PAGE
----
In Bagan, my friend Tin Win hired a horse-cart driver to take us around to look at the temples. We were coming along a trail when we heard the faraway sound of bells. Soon we came in sight of the Ananda temple. Gazing up at a sikhara-topped, white-washed pagoda with receding terraces, I could understand why this beautiful temple was so highly revered.
We got out of the horse cart and went along the processional walkway. We entered through the huge, carved teak doors. On the wall, sandstone reliefs depicted the life of Buddha. Walking in the cool interior of the vaulted corridor, I gazed up at the arched ceiling. A ten-foot-tall, gilded Buddha stood in an arched recess.
Facing each direction of the compass were statues of the four Buddhas that had reached Nirvana, including Gautama, the historical Buddha. Our footsteps echoed down the darkened corridor and a deeply mystical feeling came over me.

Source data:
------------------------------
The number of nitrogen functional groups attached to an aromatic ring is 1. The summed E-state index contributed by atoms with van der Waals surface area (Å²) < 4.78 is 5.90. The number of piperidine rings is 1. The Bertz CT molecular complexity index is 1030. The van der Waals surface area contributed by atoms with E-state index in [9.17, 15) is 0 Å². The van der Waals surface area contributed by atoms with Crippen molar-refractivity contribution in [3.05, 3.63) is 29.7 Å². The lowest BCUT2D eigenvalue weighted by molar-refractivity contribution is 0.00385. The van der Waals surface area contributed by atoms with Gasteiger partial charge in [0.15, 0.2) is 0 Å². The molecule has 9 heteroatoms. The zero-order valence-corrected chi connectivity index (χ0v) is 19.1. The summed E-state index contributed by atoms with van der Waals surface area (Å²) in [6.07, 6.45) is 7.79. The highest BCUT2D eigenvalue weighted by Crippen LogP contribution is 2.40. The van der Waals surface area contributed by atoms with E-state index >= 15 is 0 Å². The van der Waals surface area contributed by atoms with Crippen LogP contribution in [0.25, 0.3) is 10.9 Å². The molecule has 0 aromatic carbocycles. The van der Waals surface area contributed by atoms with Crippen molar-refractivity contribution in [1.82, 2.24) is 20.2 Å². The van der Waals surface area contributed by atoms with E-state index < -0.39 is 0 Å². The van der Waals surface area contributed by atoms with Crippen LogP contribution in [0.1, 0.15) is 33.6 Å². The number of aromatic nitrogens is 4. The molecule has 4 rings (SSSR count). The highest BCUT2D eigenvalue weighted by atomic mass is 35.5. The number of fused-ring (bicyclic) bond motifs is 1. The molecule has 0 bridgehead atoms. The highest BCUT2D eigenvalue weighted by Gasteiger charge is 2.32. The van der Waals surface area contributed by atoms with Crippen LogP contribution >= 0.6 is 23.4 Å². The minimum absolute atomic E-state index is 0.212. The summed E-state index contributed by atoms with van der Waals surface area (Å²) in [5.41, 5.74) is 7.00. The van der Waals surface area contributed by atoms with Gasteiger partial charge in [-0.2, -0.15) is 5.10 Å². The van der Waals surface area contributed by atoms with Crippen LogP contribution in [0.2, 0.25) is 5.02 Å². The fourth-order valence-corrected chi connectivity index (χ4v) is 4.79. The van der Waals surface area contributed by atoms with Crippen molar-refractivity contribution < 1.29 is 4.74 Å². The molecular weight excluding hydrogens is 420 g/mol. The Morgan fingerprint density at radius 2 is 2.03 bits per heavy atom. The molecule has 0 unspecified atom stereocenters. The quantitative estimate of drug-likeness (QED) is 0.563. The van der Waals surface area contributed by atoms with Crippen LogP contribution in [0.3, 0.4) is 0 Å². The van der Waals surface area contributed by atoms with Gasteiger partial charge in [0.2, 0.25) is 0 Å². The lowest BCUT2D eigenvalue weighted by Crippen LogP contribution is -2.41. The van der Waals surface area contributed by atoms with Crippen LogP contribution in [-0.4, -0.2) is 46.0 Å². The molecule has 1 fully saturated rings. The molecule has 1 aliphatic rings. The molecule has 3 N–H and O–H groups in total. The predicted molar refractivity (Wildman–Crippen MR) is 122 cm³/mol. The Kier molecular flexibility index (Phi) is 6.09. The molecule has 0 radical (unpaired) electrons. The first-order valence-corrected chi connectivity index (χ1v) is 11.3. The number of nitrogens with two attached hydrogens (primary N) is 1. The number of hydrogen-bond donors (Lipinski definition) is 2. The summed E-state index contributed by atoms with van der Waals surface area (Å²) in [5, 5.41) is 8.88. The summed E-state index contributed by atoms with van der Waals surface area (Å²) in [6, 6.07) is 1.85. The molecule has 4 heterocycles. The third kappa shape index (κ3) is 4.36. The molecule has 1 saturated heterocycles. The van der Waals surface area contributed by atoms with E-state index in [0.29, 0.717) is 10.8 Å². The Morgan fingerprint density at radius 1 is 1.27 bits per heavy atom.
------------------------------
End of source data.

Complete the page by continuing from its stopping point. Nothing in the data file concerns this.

Kneeling before a serene Buddha, a frail, old man fingered a rosary, chanting silently, longing for release from the life-and-death cycle. I looked up at the sanctuary tower of the Ananda. In the changing light of day, the reflection of the sun glinted off the gold-tipped sikhara, creating a mystical glow. As we were leaving the temple, a woman, carrying a gilded parasol, meandered past us. The sun lowered on the horizon.
“We need to get some height,” Tin Win said, “Climb a temple to watch the sunset.” We wanted to see the sunset from an isolated temple, so we went down a sandy road by horse cart, riding in the smoky dusk to an isolated red-brick temple. Walking up a steep, narrow flight of stairs, I watched my footing. It was beautiful to take in the sunset from such a high temple, a spiritual power-point from where to contemplate the amazing landscape.
A sense of the mystical unseen came over me in the ancient silence. In the afterglow of sunset, I sat in quiet awe, looking over the endless temples on the vast plains in the distance. As night fell, we made the ride back to the guesthouse in contemplative silence.